Alexa/Echo Round up #3: sports update, Alexa enabled phone calls on first 3rd party Alexa-enabled device

The Measure Circle’s Amazon Echo/Alexa Round ups are short pieces about the Amazon Echo (at AmazonSmile: benefit a non-profit of your choice by shopping*) and Amazon’s Alexa Voice Service which may or may not be expanded later. For more information on the Echo and Alexa, seeThe Measured Circle’s Echo Central.

“Alexa, call my Mom.”

Right from the beginning, people have wanted the

Amazon Echo (at AmazonSmile: benefit a non-profit of your choice by shopping*)

to make phone calls.

One reason is the sound quality…it seems to hear us very well, even from across the room (it should, with seven specially designed microphones), and it sounds good when speaking or playing back music.

Another reason, though, is just the convenience.

It would be nice to just ask the Echo to call somebody and to have it happen.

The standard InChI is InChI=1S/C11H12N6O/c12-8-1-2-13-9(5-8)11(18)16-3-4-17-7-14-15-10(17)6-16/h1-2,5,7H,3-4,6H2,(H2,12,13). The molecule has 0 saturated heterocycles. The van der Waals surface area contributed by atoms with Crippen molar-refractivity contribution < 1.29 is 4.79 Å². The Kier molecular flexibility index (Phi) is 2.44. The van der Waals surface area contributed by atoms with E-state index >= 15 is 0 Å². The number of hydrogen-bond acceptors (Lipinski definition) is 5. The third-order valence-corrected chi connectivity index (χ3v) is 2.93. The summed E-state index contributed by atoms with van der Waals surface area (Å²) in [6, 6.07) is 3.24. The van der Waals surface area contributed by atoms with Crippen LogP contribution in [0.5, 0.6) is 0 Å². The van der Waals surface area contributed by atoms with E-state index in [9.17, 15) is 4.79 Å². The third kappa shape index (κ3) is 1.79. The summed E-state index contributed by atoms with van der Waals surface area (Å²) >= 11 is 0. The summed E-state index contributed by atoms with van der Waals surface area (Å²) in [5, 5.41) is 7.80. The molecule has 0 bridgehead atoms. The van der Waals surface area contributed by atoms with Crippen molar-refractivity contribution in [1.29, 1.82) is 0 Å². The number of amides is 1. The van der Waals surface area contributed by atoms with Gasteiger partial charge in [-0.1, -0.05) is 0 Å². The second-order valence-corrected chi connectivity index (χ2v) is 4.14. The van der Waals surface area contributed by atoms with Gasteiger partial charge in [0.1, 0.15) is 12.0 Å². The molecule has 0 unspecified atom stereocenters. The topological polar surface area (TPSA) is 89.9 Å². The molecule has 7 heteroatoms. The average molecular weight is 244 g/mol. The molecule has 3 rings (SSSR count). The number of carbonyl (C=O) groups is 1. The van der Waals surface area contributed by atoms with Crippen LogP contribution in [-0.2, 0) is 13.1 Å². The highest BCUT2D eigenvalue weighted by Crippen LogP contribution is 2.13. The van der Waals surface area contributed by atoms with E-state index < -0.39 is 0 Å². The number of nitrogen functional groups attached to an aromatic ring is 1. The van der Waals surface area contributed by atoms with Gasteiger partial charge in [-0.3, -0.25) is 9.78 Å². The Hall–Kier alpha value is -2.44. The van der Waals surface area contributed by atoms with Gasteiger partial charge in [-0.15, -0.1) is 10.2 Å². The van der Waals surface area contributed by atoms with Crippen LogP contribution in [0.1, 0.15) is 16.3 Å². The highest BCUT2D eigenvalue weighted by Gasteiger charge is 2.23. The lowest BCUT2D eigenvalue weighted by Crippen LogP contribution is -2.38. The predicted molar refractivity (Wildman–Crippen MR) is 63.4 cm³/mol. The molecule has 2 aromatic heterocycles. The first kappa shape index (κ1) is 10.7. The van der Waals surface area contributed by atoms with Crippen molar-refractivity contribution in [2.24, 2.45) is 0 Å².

Well, we still don’t have that, yet, but Amazon PR (Public Relations) sent me an interesting heads-up.

There’s a difference between the Echo, which is the hardware (a Bluetooth speaker, among other things) and the Alexa Voice Service (AVS) , which is the software that provides the Echo with what I call its “parse-onality”.

We’ve known that Amazon planned to license AVS to other devices…as they’ve indicated, anything with a microphone and a speaker is a possibility (undoubtedly, this will include some cars…I would think by the 2017 model year).

The first 3rd-party (not Amazon made) device to “…integrate Alexa with far-field voice capabilities” will be Invoxia’s

Triby – Connected speaker for the kitchen (at AmazonSmile: benefit a non-profit of your choice by shopping*)

This $199 device (pre-ordering now for October 30th delivery in the USA) is a Bluetooth speaker, Spotify player, “phone” (but only Triby to Triby) with a connected “doodle screen” (I’m calling it that).